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Cold Weather Pruning Considerations

2020 has certainly presented its share of challenges! Lack of available toilet paper aside, we had cold snaps in April and October that clobbered us. Unfortunately, a lot of damage was incurred due to lack of cold weather acclimation in tree fruit and grapevines at both timings. With this in mind, it would be prudent to examine your pruning strategy before you put your loppers to work. This fall/ spring, take into account possible bud loss and overall tree damage. Take a walk through your different block varieties, cut several buds and scrape some branch tissue to get an idea of the damage that you might not otherwise know was there. Examine samples from different levels in the tree, up high, in the middle and down low. If you’re noticing a lot of dead buds or damaged branch tissue, it would be a good idea to prune less aggressively in those blocks. There is an opportunity to do additional blossom thinning next spring if there’s too much left on the tree, but you can’t put back what’s already been pruned off!

Here’s a link from CSU showing what to look for when cutting buds and scraping bark;

That said, let’s visit the rules of pruning for our new growers in the neighborhood.


· Start pruning the tree from the top downward, outside inward. This removes the chances of a top heavy tree. It forces you to balance the tree and eliminates the chance of leaving too many branches (structure wood) in the top because you pruned too much off the bottom of the tree.

· Remove laterals (big branches) with diameters that exceed 50% of the branch they originate from. Look for the “big” branch and cut it out. Look at the tree from a distance before you start to determine which “big” branches need to be removed. This rule applies both to branches originating from the central leader and side branches off of scaffold limbs. This process removes dominating laterals, distributing vigor throughout the tree. A tree with “distributed vigor” will naturally grow more fruiting wood. On pome fruits use “stub” cuts which will produce soft re-growth and fruit buds.

· Stub off vigorous uprights to redirect energy and light through the tree. With stone fruit it’s critical to remove these from inside the interior of the tree. On pome fruits a stub cut “upright” will often produce weaker horizontal fruiting structures.

· Remove weak, pendant fruiting structures. This rule will help keep the “fruiting wood” in your tree young. Removing weak branches increases light penetration and thins off weaker spurs which saves on chemical or hand thinning later. Weak spurs or fruiting buds often bloom at a different timing, and persist with poor quality crop until removed. Dormant pruning will invigorate the area and direct energy into production of higher quality buds that are better able to withstand spring frost.

· Do not allow too many branches in the tree, even if they are below the 50% rule. Excess branches “tax” the system and reduce light penetration. Experience will tell you where the balance is that allows for production of maximum fruit numbers and size.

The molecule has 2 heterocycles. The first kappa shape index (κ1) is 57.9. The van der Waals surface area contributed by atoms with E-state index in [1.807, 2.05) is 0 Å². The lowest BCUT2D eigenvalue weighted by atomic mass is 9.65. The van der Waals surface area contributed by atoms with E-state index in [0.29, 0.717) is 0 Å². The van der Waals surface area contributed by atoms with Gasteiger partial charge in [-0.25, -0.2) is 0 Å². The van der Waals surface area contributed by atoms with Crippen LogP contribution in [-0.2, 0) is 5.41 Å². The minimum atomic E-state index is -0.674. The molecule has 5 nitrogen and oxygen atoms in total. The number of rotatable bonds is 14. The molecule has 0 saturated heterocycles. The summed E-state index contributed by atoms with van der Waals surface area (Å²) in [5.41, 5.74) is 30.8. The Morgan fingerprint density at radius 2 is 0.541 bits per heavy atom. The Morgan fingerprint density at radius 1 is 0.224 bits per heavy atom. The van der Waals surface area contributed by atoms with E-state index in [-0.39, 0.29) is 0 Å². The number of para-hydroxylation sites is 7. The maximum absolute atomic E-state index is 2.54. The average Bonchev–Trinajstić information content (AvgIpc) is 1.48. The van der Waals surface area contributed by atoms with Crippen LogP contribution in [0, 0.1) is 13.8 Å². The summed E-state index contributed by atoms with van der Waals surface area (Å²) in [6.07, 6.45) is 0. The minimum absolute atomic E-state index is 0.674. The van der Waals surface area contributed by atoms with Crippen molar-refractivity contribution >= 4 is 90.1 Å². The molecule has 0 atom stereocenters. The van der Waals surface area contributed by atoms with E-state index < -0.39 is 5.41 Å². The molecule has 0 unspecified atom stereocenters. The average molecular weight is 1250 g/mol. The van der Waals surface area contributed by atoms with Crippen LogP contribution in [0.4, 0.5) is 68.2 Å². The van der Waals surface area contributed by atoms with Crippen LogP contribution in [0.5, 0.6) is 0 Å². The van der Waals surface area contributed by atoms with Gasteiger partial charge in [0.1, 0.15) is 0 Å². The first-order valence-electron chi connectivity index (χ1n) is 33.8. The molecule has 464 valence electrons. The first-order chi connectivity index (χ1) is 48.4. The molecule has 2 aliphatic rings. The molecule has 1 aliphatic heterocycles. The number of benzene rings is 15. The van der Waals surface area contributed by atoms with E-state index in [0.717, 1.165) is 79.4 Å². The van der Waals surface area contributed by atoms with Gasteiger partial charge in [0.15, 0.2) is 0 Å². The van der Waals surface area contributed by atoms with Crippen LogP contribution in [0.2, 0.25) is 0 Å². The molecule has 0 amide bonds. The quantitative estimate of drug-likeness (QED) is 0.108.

· Prune towards a goal. Have an idea of how many boxes of fruit you want to harvest off of each acre. Work that number backwards to determine how many fruit per tree you need, then prune towards that number. Prune a few trees and count the fruiting sites left. Following this rule will reduce your thinning bill and increase your fruit size. Put a note on your calendar to count fruit per tree just prior to harvest. This timing allows you to judge crop load and fruit size. TAKE NOTES! When pruning and thinning time comes around the following year you will be able to take most of the guessing out of your work.

All of us who farm have one of our most critical “inputs” delivered to us daily at no cost! SUNLIGHT. Sunlight is what drives the system. It’s what gives your fruit taste, size and color! Following these rules will help you take full advantage of one of your greatest resources, the sun.

If you have questions about these rules, let us know and we’ll explain them further. We would be happy to demonstrate them on your place. It’s a good time of year to plan for the coming season, if you would like to discuss herbicides, fertilization, or pest programs give us a call and we’ll stop by.

Here are a few key factors affecting the production/profitability of a block of fruit:

· Tree spacing, rootstock, and variety – Maximizing the amount of sunlight captured by each acre should be part of your production goal. The right rootstock/variety combination planted at a spacing that will fill the orchard acre is vital to your success. Too much blue sky between the tractor and tree row cuts down on your harvest.

· Weather – While there are certainly some sites better than others when it comes to spring frosts, I don’t know of any completely frost free sites on the West Slope. Is fighting frost part of your production goal? Do you own a wind machine? Is it ready to run for one of our minus zero winter nights?

· Soil - How deep is your soil? A lot of us farm on shallow, calcareous soils. Twelve to eighteen inches of topsoil is all we have to work with. I’ve observed a number of fifty plus year old trees pushed over that had root systems only two feet deep. It’s an accurate analogy to say we farm trees in pots. This fact should be considered in our decisions regarding nutrition and irrigation.

· Pest and Disease – Does your production goal have a pest/disease threshold? Are you willing to accept some level of damage? Do you understand the impact a pest population this year can have on next season’s crop?

“The farmer has to be an optimist or he wouldn’t still be a farmer.” — Will Rogers



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